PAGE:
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Vocal Stamina and Voice Prep for Recording and Recording Prep Tips.

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slstone
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I havent' seen alot of postings for this topic, but I wanted to offer some advice on these subjects.

We are all at various stages of progress. Some of us are just beginning, and some are thinking about

scrounging money for equipment or studio time. Either way, we all want to record ourselves.

I have had recording equipment at home for quite some time now. Of course, the capabilities and

quality has increased over time. But prepping oneself for recording is the same regardless of the

quality of your equipment.

I have been recording myself for many years. Thankfully, I no longer suffer from what I call

'Recording Syndrome'. It is a term to describe the sense of nerves and anxiety that accompany

a recording session. For example: you think to yourself, I am recording now, so I cannot make

any mistakes. So, of course during the first take, you make every mistake known to man. And

then some. I had a drummer friend awhile back who is a huge Metallica fan. We use to jam alot.

We wanted to do a simple cover of 'Enter Sandman'. A song he and I had played many times for fun.

As soon as I put the headphones on him and hit the record button, he couldn't play it correctly if his

life depended on it.

One thing we don't realize is that when we "practice", we make many mistakes that we ignore, we move on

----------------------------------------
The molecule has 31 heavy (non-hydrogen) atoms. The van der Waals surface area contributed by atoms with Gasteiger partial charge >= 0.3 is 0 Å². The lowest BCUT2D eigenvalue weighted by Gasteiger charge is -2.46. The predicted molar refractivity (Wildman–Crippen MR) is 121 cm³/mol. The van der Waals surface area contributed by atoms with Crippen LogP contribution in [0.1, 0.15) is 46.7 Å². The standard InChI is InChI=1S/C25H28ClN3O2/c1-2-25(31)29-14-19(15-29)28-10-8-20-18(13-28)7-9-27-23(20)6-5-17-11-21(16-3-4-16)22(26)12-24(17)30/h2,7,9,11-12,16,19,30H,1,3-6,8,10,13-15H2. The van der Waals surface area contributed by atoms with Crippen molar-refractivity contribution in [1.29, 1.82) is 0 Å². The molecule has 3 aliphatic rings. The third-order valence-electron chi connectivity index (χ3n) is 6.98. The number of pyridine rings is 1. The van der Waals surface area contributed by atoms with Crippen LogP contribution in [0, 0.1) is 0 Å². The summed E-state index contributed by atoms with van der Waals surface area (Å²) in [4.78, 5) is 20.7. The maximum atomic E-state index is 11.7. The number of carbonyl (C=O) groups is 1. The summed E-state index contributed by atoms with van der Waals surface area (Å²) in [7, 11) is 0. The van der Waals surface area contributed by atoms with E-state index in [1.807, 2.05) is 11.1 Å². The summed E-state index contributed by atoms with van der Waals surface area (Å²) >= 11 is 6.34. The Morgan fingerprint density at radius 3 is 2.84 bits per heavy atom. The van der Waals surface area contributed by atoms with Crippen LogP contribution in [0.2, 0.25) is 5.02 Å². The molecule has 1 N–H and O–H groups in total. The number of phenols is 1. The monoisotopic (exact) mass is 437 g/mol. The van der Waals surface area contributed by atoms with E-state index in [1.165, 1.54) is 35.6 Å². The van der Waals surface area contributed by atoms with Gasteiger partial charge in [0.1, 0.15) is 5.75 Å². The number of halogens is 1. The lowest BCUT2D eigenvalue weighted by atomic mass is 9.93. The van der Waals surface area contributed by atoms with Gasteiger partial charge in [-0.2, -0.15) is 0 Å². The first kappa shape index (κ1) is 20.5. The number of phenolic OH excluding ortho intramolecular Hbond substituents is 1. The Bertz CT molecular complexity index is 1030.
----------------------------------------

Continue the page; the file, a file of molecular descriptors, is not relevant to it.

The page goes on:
without stopping. Why do we do this? It is part of gigging and playing live. We learn to ignore mistakes and

keep going. After all, it would not make for a good performance to keep stopping in mid song and starting

over.

However, in the studio, all mistakes stick out like sore thumbs. Best think to remember is this. In the old days,

you had a rewind button. Today, right click and delete, or punch in. Another take can always be made.

Now if you don't have your own studio, and have to pay someone else for time to record, there are some things to keep in mind.

1. The studio is not a practice hall. You are paying by the hour. Practice before going to the studio.

2. Do prep work before getting there. New strings on guitars, heads on drums, etc. again, you are paying by the hour.

Vocal Stamina:

I have noticed that in alot of people's singing, there is not much stamina, i.e., holding the note a little longer, the need to breathe

superceding the need to hold the note. In my opinion, sometimes holding the note a bit longer adds more fluidity and texture to the note.

How many times have we listened to someone sing and it seems like you can hear them taking a breath every 2 to 3 words.

Taking deep breaths before beginning a phrase and controlling it will make for much more congruent takes. You want to make it last.

Using the techniques that Robert Lunte uses with proper breathe control can work wonders. And since most recording studios are able

to multi track, you can record different parts separately. Too many times we try to hurry to the next phrase, and don't always realize

we cut the last note short. With deeper breaths, we can hold out longer, maybe sing one or two phrases before breathing.

Much like holding your breath when swimming, except in this case you let it out slowly whilst vocalizing. It takes a bit of work to

master, but you will be amazed at how much more fluid your singing is.

Voice prep for studio: Basically, drinking anything warm helps alot. Coffee, tea, hot cocoa, hot apple cider. All of it helps to loosen and warm

up the vocal chords. Even in breaks between takes. For instance, one of my own original songs, the last chorus is sung twice and it is a very